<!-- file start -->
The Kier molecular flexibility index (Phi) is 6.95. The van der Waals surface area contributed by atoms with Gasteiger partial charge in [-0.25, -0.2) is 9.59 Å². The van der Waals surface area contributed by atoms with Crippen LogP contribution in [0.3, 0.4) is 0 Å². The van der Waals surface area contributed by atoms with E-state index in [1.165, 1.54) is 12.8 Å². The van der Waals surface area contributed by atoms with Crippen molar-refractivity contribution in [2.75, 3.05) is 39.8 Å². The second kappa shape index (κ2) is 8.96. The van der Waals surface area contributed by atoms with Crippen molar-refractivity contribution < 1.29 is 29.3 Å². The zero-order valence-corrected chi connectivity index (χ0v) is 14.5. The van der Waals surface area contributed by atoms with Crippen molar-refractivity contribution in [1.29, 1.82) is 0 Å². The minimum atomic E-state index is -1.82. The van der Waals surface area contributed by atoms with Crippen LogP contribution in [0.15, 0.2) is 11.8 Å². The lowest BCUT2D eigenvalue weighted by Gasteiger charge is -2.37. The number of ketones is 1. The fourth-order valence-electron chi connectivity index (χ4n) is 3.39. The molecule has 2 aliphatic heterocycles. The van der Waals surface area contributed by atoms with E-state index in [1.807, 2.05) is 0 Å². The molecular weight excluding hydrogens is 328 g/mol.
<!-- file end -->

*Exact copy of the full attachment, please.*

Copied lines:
The Kier molecular flexibility index (Phi) is 6.95. The van der Waals surface area contributed by atoms with Gasteiger partial charge in [-0.25, -0.2) is 9.59 Å². The van der Waals surface area contributed by atoms with Crippen LogP contribution in [0.3, 0.4) is 0 Å². The van der Waals surface area contributed by atoms with E-state index in [1.165, 1.54) is 12.8 Å². The van der Waals surface area contributed by atoms with Crippen molar-refractivity contribution in [2.75, 3.05) is 39.8 Å². The second kappa shape index (κ2) is 8.96. The van der Waals surface area contributed by atoms with Crippen molar-refractivity contribution < 1.29 is 29.3 Å². The zero-order valence-corrected chi connectivity index (χ0v) is 14.5. The van der Waals surface area contributed by atoms with Crippen molar-refractivity contribution in [1.29, 1.82) is 0 Å². The minimum atomic E-state index is -1.82. The van der Waals surface area contributed by atoms with Crippen LogP contribution in [0.15, 0.2) is 11.8 Å². The lowest BCUT2D eigenvalue weighted by Gasteiger charge is -2.37. The number of ketones is 1. The fourth-order valence-electron chi connectivity index (χ4n) is 3.39. The molecule has 2 aliphatic heterocycles. The van der Waals surface area contributed by atoms with E-state index in [1.807, 2.05) is 0 Å². The molecular weight excluding hydrogens is 328 g/mol.